This book followed me everywhere. LIKE. EVERYWHERE. Instagram, twitter, bookstore, Facebook posts. I couldn’t get away from it. So like any sane person would do, who is being stalked by a book, I finally picked it up. Because the universe was OBVIOUSLY telling me I had to. I’ve also been told to stay far FAR away from finding out what this book is about and it would serve me best to go in completely unaware of what this book is based on. All I was told, was that it was moving and powerful and a story to behold. With alllll that said, I went in.
This book took me by surprise. I’m not a fan of Colleen Hoover’s books in all honesty, finding them to be too cliched and featuring every trope that I’ve come to dislike. But this. This is actually now one of my favourite books and probably one of the best ones I’ve read in 2016, which is a stretch. It’s stunning, beautiful and very much a story that needs to be told. I think the fact that this is a personal story to Colleen, is what made it stand out from her other works for me, it changed her writing in the best of ways and made it stand out from her usual works.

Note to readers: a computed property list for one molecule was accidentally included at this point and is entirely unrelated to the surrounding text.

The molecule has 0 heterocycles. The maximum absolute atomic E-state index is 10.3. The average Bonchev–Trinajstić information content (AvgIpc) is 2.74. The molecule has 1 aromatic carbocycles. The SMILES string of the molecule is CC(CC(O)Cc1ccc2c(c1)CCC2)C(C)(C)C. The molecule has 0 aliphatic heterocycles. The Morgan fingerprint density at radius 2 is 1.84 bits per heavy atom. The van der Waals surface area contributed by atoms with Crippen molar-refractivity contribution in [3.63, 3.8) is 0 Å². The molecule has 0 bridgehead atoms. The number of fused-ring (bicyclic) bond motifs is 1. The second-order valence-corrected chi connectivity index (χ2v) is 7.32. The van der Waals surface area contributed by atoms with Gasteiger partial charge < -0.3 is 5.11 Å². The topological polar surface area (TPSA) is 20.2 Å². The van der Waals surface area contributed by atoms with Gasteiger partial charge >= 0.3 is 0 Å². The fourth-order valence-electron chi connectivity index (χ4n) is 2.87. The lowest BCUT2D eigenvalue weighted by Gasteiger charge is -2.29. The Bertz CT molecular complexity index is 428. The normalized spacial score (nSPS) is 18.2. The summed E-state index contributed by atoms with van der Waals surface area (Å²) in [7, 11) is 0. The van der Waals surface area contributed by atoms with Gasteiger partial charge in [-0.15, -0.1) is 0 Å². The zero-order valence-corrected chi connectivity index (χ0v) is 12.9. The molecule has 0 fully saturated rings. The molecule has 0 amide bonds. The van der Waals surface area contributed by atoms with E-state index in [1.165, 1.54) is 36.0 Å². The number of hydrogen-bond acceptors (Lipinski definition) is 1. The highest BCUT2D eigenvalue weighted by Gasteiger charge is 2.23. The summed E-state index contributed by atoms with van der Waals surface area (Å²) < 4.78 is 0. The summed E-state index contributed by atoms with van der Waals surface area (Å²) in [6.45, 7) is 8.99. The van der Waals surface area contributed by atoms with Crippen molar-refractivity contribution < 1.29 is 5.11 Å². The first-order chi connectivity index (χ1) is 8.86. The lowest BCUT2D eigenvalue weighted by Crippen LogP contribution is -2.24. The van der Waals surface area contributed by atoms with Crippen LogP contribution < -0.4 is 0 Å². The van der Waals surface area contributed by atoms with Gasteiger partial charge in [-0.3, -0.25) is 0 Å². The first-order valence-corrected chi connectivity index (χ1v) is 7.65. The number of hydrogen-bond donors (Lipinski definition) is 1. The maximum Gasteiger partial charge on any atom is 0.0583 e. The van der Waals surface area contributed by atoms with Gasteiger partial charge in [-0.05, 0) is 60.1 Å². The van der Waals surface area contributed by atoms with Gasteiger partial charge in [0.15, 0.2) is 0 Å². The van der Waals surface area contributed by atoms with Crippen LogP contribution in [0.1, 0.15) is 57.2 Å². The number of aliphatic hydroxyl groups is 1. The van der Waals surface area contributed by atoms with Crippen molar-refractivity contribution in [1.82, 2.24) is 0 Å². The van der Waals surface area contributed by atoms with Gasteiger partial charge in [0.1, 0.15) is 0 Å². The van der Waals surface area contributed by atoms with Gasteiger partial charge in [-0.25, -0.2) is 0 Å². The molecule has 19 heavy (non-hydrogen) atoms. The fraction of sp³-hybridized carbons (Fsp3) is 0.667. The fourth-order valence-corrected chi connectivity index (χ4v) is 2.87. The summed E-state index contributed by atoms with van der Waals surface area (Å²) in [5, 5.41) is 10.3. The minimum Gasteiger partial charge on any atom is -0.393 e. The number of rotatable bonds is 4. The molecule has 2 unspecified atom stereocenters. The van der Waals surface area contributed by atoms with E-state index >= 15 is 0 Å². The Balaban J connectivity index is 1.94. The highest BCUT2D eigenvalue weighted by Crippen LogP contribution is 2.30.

PIT STOP. PUBLIC SERVICE ANNOUNCEMENT. SPOILERS UP AHEAD.
PROCEED AT YOUR OWN PERIL.
The writing in itself was wonderful, it felt light and easy to read but really packed a punch in delivering certain lines - some of which I will include at the end of this post for you to fawn over.